Many Jazz fans who favored the modern Jazz styles that evolved from approximately 1945-1965 were disappointed with the Jazz Rock Fusion and Smooth Jazz approaches to the music, but it is important to keep in mind that if music is what you do to earn a living, then at some point it becomes imperative to make a choice as to how you want to go about doing that.
Interestingly, very early on, the Jazz Crusaders had a great deal of practice with different approaches to Jazz and you can hear this versatility on the recordings they made for Pacific Jazz in the 1960’s as they feature everything from hard bop to boogaloo to modal Jazz to Latin Jazz.
The Jazz Crusaders, then, started as a Hard-Bop group, transitioned to a Jazz-Rock group and finished up as a Smooth Jazz group. You can read about some of their stylistic transitions from 1961 - 1982 in the listing of Down Beat articles contained in the bibliography at the end of this piece as compiled by Thomas Owens for The New Grove Dictionary of Jazz.
The initial band was formed in the early 1950s by three high-school students in Houston: pianist Joe Sample, tenor saxophonist Wilton Felder, and drummer Stix Hooper, who was the group's leader.
Their first name was the Swingsters and the band soon added trombonist Wayne Henderson, flutist Hubert Laws, and bass player Henry Wilson.
Now, as the Modern Jazz Sextet, the band played locally around the greater Houston, TX area during high school and college years.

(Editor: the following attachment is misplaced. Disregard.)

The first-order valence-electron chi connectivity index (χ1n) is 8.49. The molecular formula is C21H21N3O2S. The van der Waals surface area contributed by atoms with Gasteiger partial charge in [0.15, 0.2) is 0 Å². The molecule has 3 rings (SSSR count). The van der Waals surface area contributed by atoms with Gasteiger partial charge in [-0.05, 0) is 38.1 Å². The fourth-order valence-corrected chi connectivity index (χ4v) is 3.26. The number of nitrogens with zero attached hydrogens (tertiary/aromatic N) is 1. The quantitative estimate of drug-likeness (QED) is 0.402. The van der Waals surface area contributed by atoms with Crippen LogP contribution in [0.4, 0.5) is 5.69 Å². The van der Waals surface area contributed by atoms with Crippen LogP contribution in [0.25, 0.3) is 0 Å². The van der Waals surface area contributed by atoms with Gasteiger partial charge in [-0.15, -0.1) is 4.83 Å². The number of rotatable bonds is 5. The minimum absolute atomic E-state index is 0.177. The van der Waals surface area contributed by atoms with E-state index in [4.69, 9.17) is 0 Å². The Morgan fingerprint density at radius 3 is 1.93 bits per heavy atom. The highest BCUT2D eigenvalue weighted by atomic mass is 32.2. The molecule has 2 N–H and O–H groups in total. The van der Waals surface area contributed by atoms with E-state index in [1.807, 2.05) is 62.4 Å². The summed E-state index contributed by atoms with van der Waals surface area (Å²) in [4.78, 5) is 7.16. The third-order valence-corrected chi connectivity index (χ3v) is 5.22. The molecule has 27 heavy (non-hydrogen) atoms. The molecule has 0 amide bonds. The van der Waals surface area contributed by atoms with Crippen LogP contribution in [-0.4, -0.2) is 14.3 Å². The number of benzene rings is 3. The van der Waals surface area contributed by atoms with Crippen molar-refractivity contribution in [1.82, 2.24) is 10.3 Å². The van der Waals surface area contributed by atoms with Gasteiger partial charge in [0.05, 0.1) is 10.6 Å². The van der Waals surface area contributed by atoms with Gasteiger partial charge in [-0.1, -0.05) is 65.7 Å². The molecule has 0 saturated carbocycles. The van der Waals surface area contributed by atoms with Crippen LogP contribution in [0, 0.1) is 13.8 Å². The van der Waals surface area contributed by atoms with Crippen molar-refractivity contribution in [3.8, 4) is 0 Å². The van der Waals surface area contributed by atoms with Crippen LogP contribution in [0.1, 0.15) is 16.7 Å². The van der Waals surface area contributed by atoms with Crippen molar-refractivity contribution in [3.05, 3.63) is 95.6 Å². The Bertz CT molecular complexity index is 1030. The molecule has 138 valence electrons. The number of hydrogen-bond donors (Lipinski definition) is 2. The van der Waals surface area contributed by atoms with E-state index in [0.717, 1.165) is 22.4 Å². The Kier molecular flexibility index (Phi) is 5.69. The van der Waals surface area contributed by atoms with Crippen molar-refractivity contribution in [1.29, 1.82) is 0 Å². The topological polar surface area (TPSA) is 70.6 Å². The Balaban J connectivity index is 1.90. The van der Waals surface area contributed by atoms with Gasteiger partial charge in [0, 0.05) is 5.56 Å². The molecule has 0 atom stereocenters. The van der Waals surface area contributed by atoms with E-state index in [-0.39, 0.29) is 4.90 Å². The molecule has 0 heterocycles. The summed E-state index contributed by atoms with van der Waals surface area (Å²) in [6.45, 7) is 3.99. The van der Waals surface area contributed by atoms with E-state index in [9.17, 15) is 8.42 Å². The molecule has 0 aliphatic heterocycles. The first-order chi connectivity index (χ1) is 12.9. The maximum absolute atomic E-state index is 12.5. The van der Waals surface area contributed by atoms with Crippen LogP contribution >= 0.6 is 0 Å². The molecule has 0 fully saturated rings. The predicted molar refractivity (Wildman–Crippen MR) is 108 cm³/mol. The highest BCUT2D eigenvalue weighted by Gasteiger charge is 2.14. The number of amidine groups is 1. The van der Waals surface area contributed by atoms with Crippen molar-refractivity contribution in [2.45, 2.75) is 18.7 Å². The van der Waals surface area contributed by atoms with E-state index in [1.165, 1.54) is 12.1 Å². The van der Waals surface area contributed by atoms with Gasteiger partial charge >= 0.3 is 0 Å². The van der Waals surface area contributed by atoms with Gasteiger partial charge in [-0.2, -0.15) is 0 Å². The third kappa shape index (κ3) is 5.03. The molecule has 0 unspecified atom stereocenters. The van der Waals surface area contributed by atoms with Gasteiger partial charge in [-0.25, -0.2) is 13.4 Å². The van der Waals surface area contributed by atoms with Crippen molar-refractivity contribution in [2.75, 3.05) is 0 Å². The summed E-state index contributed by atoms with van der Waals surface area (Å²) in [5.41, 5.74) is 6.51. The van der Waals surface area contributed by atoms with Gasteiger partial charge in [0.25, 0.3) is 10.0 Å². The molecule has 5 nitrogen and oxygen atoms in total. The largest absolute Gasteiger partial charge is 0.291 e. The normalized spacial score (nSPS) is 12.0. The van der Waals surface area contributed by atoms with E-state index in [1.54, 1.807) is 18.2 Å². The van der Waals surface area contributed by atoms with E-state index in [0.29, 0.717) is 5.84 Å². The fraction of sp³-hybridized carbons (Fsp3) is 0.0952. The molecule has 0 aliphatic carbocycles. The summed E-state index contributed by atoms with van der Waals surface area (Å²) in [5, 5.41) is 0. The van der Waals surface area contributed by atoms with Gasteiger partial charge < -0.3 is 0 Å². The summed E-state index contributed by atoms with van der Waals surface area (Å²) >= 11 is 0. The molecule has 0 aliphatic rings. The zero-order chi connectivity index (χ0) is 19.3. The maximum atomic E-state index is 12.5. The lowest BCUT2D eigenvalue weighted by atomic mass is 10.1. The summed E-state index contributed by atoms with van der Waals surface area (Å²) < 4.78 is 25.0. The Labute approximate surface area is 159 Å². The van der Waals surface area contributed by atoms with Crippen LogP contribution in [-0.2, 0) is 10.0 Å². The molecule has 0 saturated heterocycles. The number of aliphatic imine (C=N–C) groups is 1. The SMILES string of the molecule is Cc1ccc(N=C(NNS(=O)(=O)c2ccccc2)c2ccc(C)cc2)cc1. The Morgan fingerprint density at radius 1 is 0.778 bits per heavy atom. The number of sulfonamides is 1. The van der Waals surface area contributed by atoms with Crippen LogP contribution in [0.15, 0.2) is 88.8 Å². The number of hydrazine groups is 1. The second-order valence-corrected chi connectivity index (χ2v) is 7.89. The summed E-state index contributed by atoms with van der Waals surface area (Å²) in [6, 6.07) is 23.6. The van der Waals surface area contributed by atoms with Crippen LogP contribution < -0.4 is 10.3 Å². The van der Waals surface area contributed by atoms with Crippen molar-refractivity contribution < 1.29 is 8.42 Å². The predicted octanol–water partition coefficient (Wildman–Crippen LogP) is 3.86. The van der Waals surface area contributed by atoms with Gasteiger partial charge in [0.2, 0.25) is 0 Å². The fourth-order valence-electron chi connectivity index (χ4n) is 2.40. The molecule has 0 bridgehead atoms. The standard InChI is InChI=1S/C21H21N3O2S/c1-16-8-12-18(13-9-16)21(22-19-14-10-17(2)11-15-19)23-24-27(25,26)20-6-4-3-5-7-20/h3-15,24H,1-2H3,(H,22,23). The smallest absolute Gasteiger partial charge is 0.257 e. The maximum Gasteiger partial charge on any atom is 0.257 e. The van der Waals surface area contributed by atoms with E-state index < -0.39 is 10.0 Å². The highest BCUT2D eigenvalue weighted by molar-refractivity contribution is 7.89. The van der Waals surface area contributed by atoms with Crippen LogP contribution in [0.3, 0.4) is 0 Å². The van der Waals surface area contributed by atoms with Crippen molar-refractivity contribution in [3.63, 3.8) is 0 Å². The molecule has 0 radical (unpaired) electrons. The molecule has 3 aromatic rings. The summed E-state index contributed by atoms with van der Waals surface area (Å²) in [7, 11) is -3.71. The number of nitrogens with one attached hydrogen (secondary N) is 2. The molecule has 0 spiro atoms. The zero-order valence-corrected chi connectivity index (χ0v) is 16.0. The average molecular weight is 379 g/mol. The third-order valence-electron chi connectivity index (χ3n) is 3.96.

In the late 1950s Sample, Felder, Hooper, and Henderson moved to California, and changed the group's name to the Night Hawks, and later the Jazz Crusaders (1961). In that year, augmented by the addition of Jimmy Bond on bass player, the band made its first recordings for Pacific Jazz. The Jazz Crusaders soon became extremely successful and stayed with Pacific Jazz recording 16 LPs for the labels between 1961-1969
By 1968 Sample, Hooper, and Felder had become active as studio musicians, and Henderson was working increasingly as a record producer. They ceased touring and concentrated instead on making recordings.
In 1971 they shortened the group's name to the Crusaders and began playing music heavily influenced by rock, soul, and the popular style funk. Sample used electronic keyboards as well as piano and electric piano, and in the mid-1970s the ensemble included Larry Carlton (electric guitar) and Max Bennett (electric bass guitar).
This change of approach brought considerable commercial success, and in 1979 the group's recording Street Life became a substantial hit. Henderson left in 1975, and Hooper in 1983; the latter was replaced by Leon Ndugu Chancler. Sample and Felder continued to lead the group in various iterations until their death in 2014 and 2015, respectively.
Freedom Sound (1961, PJ 27); Chile Con Soul (1965, PI 20092); The Festival Album (1966, PJ 20115); Crusaders I (1971, Blue Thumb 6001); Scratch (1974, Blue Thumb 6010); Free as the Wind (1976. Blue Thumb 6029); Street Life (1979, MCA 3094); Royal Jam (1981, MCA 8017); Ongaku kai: Live in Japan (1982, Crusaders 16002)
J. Tynan: "Meet the Jazz Crusaders," DB, xxx/14 (1963), 18
H.Siders: "The Crusaders: Four of a Kind," DB, xl/13 (1973), 16
L. Underwood: "The Crusaders: Knights without Jazz," DB, xliii/12 (1976),
12 [incl. discography]
H. Nolan: "The Crusaders: the Sweet and Sour Smell of Success," DB, xlv/
A.J. Liska: "The Lone Crusaders," DB, I/I I (1983), 20 find, discography)
The following video montage of the Jazz Crusaders features the Dulzura track from their 1965 Chili Con Soul Pacific Jazz LP [PJ 10092] on which they reunite with flutist Hubert Laws, Jr. who was one of the original members of the group.